Null and undefined

Prisma Client differentiates between null and undefined:

  • null is a value
  • undefined means do nothing

Note: This is particularly important to account for in a Prisma with GraphQL context, where null and undefined are interchangeable.

In the following example, if emailInput is null, the query sets email (a mandatory field) to undefined - which means ✔ do not include this in the update:

const update = await prisma.user.update({
where: {
id: 1,
},
data: {
name: "Petunia",
email: emailInput != null ? emailInput : undefined, // If null, don't include in update!
},
});
function getEmail() {
const random = Math.floor(Math.random() * 10);
if (random > 5) {
return "ariadne@prisma.io"; // Could be null!
}
return null;
}

Setting a field value to undefined is the same as not including the email field in the update query at all:

const update = await prisma.user.update({
where: {
id: 1,
},
data: {
name: "Petunia",
// No email update here...
},
});
function getEmail() {
const random = Math.floor(Math.random() * 10);
if (random > 5) {
return "ariadne@prisma.io"; // Could be null!
}
return null;
}

By contrast, the following would ✘ not work as the mandatory email field cannot be null:

email: isValid(emailInput) ? emailInput : null, // email is a mandatory field!

Note: TypeScript will give you an error in this scenario: Type 'null' is not assignable to type 'string'. ts(2322)

model User {
email String @unique
id Int @default(autoincrement()) @id
name String?
posts Post[]
}
model Post {
id String @default(cuid()) @id
title String
authorId Int?
views Int?
author User? @relation(fields: [authorId], references: [id])
}

Use case: null and undefined in a GraphQL resolver

In the following example mutation that updates a user, both authorEmail and name accept null - from a GraphQL perspective, this means that fields are optional:

type Mutation {
// Update author's email or name, or both - or neither!
updateUser(id: Int!, authorEmail: String, authorName: String): User!
}

However, if you pass null values for authorEmail or authorName on to Prisma, the following will happen:

  • If args.authorEmail is null, the query will fail - email does not accept null
  • If args.authorName is null, Prisma changes the value of name to null - this is probably not how you want an update to work ✘
updateUser: (parent, args, ctx: Context) => {
return ctx.prisma.user.update({
where: { id: Number(args.id) },
data: {
email: args.authorEmail, // email cannot be null
name: args.authorName // name set to null - potentially unwanted behavior
},
})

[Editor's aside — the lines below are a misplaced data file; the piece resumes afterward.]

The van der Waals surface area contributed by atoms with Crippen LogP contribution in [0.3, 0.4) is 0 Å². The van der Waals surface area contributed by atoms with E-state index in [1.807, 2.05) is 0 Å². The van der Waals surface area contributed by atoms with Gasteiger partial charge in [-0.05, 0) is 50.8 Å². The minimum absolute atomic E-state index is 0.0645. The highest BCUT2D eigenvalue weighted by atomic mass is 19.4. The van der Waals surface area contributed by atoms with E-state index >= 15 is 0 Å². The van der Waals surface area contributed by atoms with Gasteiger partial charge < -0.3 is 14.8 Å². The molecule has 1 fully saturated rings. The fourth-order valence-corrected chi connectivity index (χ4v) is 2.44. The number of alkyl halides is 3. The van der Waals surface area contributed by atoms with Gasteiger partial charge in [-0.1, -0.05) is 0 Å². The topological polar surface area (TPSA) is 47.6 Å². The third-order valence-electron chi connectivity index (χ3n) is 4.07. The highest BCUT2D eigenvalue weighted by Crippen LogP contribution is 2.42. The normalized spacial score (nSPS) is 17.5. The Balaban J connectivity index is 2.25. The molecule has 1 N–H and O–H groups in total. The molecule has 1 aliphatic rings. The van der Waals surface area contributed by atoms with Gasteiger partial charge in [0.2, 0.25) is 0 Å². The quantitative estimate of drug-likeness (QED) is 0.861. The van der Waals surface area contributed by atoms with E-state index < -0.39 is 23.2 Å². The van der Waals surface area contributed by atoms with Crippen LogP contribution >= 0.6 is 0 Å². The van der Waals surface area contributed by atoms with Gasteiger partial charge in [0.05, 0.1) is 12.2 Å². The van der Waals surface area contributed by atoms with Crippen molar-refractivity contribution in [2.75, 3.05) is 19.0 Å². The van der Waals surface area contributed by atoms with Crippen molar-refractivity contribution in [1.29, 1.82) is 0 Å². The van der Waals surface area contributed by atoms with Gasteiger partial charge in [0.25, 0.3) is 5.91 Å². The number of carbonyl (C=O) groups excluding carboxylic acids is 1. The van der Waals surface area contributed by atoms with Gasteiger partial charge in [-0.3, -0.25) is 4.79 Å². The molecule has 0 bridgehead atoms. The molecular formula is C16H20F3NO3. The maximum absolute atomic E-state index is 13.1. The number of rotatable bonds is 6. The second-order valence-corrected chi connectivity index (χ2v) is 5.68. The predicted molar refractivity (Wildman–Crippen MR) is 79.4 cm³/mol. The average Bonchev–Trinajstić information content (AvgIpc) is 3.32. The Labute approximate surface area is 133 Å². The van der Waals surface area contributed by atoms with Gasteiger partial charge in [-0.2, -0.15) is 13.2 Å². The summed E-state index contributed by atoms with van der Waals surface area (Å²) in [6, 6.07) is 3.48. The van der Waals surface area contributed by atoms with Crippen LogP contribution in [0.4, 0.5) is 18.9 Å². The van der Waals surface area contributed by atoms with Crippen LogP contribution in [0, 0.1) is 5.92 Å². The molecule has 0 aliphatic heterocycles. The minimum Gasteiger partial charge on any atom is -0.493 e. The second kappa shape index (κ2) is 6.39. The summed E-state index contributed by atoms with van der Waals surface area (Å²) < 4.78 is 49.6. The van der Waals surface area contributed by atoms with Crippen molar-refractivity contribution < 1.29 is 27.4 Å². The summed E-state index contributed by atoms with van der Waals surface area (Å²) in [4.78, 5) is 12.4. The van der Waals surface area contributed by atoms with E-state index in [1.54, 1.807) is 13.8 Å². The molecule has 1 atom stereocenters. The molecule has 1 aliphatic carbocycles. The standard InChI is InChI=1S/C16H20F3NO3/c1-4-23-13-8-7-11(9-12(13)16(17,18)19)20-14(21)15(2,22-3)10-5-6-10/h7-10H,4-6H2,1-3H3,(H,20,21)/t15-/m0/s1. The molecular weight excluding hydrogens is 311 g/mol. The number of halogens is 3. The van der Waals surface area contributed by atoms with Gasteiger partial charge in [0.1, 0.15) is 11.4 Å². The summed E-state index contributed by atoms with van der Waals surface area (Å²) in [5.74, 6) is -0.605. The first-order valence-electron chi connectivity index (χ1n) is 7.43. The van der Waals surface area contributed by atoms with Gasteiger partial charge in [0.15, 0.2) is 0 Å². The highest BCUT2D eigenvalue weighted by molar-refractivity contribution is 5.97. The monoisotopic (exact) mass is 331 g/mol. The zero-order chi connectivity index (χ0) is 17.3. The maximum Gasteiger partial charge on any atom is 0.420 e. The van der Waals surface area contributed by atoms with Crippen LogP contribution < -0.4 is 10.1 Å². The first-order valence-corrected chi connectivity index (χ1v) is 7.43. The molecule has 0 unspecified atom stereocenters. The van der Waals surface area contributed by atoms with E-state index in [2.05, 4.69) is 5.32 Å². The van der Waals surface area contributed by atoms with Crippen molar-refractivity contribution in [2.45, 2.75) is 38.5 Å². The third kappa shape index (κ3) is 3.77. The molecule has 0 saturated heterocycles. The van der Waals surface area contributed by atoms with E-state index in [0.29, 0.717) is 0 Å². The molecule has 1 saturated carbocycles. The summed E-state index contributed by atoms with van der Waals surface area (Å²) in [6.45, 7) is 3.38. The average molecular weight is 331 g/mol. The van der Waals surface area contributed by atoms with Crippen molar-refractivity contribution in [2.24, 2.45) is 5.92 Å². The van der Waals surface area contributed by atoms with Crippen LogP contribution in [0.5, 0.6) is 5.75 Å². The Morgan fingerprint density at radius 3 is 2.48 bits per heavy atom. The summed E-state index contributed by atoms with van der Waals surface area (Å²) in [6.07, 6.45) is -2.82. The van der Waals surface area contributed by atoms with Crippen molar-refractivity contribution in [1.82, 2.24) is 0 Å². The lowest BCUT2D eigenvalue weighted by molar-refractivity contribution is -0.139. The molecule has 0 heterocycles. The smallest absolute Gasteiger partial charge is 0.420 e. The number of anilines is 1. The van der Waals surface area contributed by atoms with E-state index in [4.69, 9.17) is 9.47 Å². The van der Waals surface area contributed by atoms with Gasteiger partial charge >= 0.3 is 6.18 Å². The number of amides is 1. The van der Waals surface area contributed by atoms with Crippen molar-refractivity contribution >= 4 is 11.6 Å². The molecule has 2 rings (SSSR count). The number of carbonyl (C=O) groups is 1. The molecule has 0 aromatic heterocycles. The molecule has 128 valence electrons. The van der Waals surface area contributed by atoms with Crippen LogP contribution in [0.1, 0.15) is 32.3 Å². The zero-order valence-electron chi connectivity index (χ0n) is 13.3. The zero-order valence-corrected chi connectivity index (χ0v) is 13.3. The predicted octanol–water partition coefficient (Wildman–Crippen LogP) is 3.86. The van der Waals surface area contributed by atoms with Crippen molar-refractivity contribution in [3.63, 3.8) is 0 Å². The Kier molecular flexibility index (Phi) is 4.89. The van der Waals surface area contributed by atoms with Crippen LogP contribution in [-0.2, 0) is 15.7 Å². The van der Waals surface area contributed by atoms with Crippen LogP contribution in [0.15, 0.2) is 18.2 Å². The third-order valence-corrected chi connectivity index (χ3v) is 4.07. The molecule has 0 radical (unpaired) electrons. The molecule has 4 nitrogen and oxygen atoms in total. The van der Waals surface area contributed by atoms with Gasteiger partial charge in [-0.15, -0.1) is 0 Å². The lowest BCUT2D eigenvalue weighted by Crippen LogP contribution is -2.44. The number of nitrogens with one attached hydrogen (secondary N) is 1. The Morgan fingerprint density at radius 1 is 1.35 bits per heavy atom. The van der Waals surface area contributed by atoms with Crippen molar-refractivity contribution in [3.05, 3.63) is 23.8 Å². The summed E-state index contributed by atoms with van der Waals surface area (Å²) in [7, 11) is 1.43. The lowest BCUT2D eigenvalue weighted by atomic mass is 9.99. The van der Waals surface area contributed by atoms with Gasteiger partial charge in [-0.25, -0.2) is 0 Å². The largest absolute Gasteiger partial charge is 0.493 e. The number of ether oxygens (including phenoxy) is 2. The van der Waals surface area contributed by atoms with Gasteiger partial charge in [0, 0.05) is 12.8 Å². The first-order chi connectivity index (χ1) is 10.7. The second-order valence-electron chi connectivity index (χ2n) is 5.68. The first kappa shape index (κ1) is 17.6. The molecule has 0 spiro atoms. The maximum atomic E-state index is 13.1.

},

Instead, set the value of email and name to undefined if the input value is null. Doing this is the same as not updating the field at all:

updateUser: (parent, args, ctx: Context) => {
return ctx.prisma.user.update({
where: { id: Number(args.id) },
data: {
email: args.authorEmail != null ? args.authorEmail : undefined, // If null, do nothing
name: args.authorName != null ? args.authorName : undefined // If null, do nothing
},
})
},

The effect of null and undefined on conditionals

There are some caveats to filtering with conditionals which might produce unexpected results. When filtering with conditionals you might expect one result but receive another given how Prisma treats nullable values.

The following table provides a high-level overview of how the different operators handle 0, 1 and n filters.

Operator0 filters1 filtern filters
ORreturn empty listvalidate single filtervalidate all filters
ANDreturn all itemsvalidate single filtervalidate all filters
NOTreturn all itemsvalidate single filtervalidate all filters

This example shows how an undefined parameter impacts the results returned by a query that uses the OR operator.

interface FormData {
name: string;
email?: string;
}
const formData: FormData = {
name: 'Emelie'
}
const users = await prisma.user.findMany({
where: {
OR: [
{
email: {
contains: formData.email
}
}
]
}
})
// returns: []

The query receives filters from a formData object, which includes an optional email property. In this instance, the value of the email property is undefined. When this query is run no data is returned.

This is in contrast to the AND and NOT operators, which will both return all the users if you pass in an undefined value.

This is because passing an undefined value to an AND or NOT operator is the same as passing nothing at all, meaning the findMany query in the example will run without any filters and return all the users.

interface FormData {
name: string;
email?: string;
}
const formData: FormData = {
name: 'Emelie'
}
const users = await prisma.user.findMany({
where: {
AND: [
{
email: {
contains: formData.email
}
}
]
}
})
// returns: { id: 1, email: 'ems@boop.com', name: 'Emelie' }
const users = await prisma.user.findMany({
where: {
NOT: [
{
email: {
contains: formData.email
}
}
]
}
})
// returns: { id: 1, email: 'ems@boop.com', name: 'Emelie' }
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